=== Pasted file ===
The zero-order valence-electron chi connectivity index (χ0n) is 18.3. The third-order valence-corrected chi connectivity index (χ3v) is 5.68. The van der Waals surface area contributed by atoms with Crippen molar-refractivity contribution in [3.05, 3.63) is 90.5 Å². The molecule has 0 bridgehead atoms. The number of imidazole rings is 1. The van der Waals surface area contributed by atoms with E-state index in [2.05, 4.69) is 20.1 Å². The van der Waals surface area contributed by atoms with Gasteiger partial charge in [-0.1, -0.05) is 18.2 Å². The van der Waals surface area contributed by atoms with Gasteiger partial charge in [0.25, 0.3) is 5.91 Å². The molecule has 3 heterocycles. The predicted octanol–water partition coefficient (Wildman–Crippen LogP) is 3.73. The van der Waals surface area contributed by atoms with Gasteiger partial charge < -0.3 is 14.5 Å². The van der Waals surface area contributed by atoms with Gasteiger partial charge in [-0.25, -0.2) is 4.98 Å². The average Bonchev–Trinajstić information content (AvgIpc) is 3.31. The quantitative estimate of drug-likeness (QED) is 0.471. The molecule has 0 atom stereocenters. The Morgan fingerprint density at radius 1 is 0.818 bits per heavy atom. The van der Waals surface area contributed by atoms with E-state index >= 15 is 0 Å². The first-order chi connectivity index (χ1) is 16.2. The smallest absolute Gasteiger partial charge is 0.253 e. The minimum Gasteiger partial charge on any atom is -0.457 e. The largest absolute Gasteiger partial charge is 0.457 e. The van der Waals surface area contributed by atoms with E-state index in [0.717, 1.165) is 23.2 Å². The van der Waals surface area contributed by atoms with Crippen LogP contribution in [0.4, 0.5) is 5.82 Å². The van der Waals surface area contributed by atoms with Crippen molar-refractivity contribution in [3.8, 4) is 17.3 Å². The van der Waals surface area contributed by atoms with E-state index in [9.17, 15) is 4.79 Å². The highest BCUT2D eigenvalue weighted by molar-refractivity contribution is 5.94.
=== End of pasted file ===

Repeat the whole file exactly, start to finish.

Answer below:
The zero-order valence-electron chi connectivity index (χ0n) is 18.3. The third-order valence-corrected chi connectivity index (χ3v) is 5.68. The van der Waals surface area contributed by atoms with Crippen molar-refractivity contribution in [3.05, 3.63) is 90.5 Å². The molecule has 0 bridgehead atoms. The number of imidazole rings is 1. The van der Waals surface area contributed by atoms with E-state index in [2.05, 4.69) is 20.1 Å². The van der Waals surface area contributed by atoms with Gasteiger partial charge in [-0.1, -0.05) is 18.2 Å². The van der Waals surface area contributed by atoms with Gasteiger partial charge in [0.25, 0.3) is 5.91 Å². The molecule has 3 heterocycles. The predicted octanol–water partition coefficient (Wildman–Crippen LogP) is 3.73. The van der Waals surface area contributed by atoms with Gasteiger partial charge < -0.3 is 14.5 Å². The van der Waals surface area contributed by atoms with Gasteiger partial charge in [-0.25, -0.2) is 4.98 Å². The average Bonchev–Trinajstić information content (AvgIpc) is 3.31. The quantitative estimate of drug-likeness (QED) is 0.471. The molecule has 0 atom stereocenters. The Morgan fingerprint density at radius 1 is 0.818 bits per heavy atom. The van der Waals surface area contributed by atoms with E-state index >= 15 is 0 Å². The first-order chi connectivity index (χ1) is 16.2. The smallest absolute Gasteiger partial charge is 0.253 e. The minimum Gasteiger partial charge on any atom is -0.457 e. The largest absolute Gasteiger partial charge is 0.457 e. The van der Waals surface area contributed by atoms with E-state index in [0.717, 1.165) is 23.2 Å². The van der Waals surface area contributed by atoms with Crippen LogP contribution in [0.4, 0.5) is 5.82 Å². The van der Waals surface area contributed by atoms with Crippen molar-refractivity contribution in [3.8, 4) is 17.3 Å². The van der Waals surface area contributed by atoms with E-state index in [9.17, 15) is 4.79 Å². The highest BCUT2D eigenvalue weighted by molar-refractivity contribution is 5.94.